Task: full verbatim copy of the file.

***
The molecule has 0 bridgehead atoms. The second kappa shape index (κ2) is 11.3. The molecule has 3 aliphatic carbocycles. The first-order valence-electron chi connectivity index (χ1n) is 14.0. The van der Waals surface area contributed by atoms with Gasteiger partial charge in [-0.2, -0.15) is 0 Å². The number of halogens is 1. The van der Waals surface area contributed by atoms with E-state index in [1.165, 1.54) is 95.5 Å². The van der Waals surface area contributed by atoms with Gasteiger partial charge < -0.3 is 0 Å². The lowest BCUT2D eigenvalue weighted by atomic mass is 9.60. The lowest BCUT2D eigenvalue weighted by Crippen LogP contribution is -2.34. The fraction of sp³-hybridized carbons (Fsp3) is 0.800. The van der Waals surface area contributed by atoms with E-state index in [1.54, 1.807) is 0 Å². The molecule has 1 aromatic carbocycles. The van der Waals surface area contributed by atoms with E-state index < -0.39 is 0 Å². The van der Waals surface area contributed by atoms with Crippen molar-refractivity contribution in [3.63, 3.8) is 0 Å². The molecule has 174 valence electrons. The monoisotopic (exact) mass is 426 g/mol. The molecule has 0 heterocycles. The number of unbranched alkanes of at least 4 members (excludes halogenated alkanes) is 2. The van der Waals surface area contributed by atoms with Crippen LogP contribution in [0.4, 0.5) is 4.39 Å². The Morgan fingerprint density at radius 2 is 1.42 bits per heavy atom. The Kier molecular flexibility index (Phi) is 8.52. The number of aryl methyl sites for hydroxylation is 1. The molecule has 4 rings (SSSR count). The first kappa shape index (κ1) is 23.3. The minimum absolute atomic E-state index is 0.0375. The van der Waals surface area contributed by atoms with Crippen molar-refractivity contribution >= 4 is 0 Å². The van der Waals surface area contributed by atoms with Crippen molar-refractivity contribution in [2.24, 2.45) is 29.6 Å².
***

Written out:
The molecule has 0 bridgehead atoms. The second kappa shape index (κ2) is 11.3. The molecule has 3 aliphatic carbocycles. The first-order valence-electron chi connectivity index (χ1n) is 14.0. The van der Waals surface area contributed by atoms with Gasteiger partial charge in [-0.2, -0.15) is 0 Å². The number of halogens is 1. The van der Waals surface area contributed by atoms with E-state index in [1.165, 1.54) is 95.5 Å². The van der Waals surface area contributed by atoms with Gasteiger partial charge < -0.3 is 0 Å². The lowest BCUT2D eigenvalue weighted by atomic mass is 9.60. The lowest BCUT2D eigenvalue weighted by Crippen LogP contribution is -2.34. The fraction of sp³-hybridized carbons (Fsp3) is 0.800. The van der Waals surface area contributed by atoms with E-state index in [1.54, 1.807) is 0 Å². The molecule has 1 aromatic carbocycles. The van der Waals surface area contributed by atoms with E-state index < -0.39 is 0 Å². The van der Waals surface area contributed by atoms with Crippen molar-refractivity contribution in [3.63, 3.8) is 0 Å². The molecule has 174 valence electrons. The monoisotopic (exact) mass is 426 g/mol. The molecule has 0 heterocycles. The number of unbranched alkanes of at least 4 members (excludes halogenated alkanes) is 2. The van der Waals surface area contributed by atoms with Crippen LogP contribution in [0.4, 0.5) is 4.39 Å². The Morgan fingerprint density at radius 2 is 1.42 bits per heavy atom. The Kier molecular flexibility index (Phi) is 8.52. The number of aryl methyl sites for hydroxylation is 1. The molecule has 4 rings (SSSR count). The first kappa shape index (κ1) is 23.3. The minimum absolute atomic E-state index is 0.0375. The van der Waals surface area contributed by atoms with Crippen molar-refractivity contribution >= 4 is 0 Å². The van der Waals surface area contributed by atoms with Crippen molar-refractivity contribution in [2.24, 2.45) is 29.6 Å².